Discovering void.

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alokmohan

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Larry Rudnick looked deep into outer space and saw—nothing. The discovery thrilled him. <br />"I came home, sat at the dinner table, and told my wife, 'We found something pretty exciting today,'" says Rudnick, an astronomer at the University of Minnesota, Twin Cities. <br /><br />What he found was the biggest expanse of nothing ever discovered. Inside the void, there are hardly any galaxies, planets, or black holes—just mostly empty space spanning an area that's a billion light-years across. <br /><br /><br /><br /> <br />Stars and other objects fill most of the universe, but scientists were surprised recently to find a huge area of mostly empty space.<br /> <br />iStockphoto.com<br /> <br /><br /><br />To get a sense of how big that is, imagine standing outdoors on a night when the moon is full. Note how much space the moon takes up. The newly discovered void is 40 times as wide as the full moon from our view. <br /><br />The discovery of so much nothingness helps explain some mysteries about the universe, Rudnick says. At the same time, the newly discovered void raises new questions about how galaxies, stars, planets, and other structures formed. <br /><br />For a long time, astronomers thought that matter—which makes up everything in the universe—was distributed fairly evenly through space, with only small empty spaces and small spider-weblike structures. The new find calls that assumption into question. <br /><br /><br /><br /> <br />The newly discovered void is located in the constellation Eridanus, which represents a river in Greek mythology. Eridanus, illustrated here, lies near the constellations Orion, Canis Major, and Citus.<br /> <br />Image from Bayer's Uranometria (1661), courtesy of the Library of the US Naval Observatory; additions by Larry Rudnick.<br /> <br /><br /><br />"Something in the theory [about the formation of structure in the universe] might have to change," Rudnick says. In particular, the question of how matter has clumped together over time to form galaxies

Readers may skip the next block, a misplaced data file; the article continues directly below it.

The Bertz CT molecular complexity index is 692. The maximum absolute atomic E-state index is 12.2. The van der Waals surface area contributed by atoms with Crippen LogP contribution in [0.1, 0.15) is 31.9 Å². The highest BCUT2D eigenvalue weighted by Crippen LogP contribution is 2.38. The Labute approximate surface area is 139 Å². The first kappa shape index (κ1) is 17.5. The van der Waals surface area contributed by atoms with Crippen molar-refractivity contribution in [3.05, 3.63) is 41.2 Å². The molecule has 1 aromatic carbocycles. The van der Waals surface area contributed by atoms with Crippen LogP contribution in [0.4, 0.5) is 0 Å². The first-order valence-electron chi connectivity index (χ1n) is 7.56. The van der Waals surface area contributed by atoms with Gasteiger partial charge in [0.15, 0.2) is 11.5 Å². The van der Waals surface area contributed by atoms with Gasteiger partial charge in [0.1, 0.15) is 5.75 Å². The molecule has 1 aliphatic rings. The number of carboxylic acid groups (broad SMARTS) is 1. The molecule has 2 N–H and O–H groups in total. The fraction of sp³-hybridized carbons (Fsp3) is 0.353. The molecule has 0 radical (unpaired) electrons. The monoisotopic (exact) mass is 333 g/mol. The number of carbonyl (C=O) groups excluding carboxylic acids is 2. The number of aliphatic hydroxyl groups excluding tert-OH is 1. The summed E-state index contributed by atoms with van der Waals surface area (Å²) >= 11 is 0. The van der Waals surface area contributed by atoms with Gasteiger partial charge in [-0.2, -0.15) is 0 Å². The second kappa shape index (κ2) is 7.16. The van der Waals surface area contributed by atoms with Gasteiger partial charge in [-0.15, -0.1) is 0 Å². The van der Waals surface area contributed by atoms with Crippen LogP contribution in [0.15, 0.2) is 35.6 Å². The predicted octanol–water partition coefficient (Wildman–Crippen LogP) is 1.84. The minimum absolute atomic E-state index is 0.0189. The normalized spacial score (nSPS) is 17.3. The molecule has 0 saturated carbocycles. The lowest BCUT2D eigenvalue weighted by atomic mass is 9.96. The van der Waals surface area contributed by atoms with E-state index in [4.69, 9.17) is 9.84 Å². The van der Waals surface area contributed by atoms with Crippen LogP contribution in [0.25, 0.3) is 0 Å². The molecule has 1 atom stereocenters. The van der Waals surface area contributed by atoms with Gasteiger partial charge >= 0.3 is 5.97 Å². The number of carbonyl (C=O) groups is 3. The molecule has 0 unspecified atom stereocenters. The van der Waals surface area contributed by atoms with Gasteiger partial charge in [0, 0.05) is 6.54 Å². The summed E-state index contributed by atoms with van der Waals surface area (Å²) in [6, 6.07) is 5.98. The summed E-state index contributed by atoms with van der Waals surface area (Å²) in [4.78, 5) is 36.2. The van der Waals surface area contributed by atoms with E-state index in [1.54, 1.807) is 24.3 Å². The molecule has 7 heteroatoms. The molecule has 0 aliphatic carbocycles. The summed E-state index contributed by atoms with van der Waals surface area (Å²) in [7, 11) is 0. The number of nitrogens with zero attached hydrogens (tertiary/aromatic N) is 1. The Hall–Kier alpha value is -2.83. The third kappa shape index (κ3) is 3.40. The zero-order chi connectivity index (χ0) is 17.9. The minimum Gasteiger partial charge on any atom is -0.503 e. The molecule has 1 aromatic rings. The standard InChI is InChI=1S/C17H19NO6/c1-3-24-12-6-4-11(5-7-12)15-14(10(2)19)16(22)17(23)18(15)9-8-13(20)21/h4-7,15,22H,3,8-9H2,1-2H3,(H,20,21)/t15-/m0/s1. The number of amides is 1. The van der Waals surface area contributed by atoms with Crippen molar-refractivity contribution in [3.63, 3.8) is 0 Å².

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MeteorWayne

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First of all, this thread belongs in Space Science and Astronmy, not Ask the Astronomer.<br /><br />Second, this news is over 3 months old, which is when this thread started in Space Science and Astronomy. <div class="Discussion_UserSignature"> <p><font color="#000080"><em><font color="#000000">But the Krell forgot one thing John. Monsters. Monsters from the Id.</font></em> </font></p><p><font color="#000080">I really, really, really, really miss the "first unread post" function</font><font color="#000080"> </font></p> </div>
 
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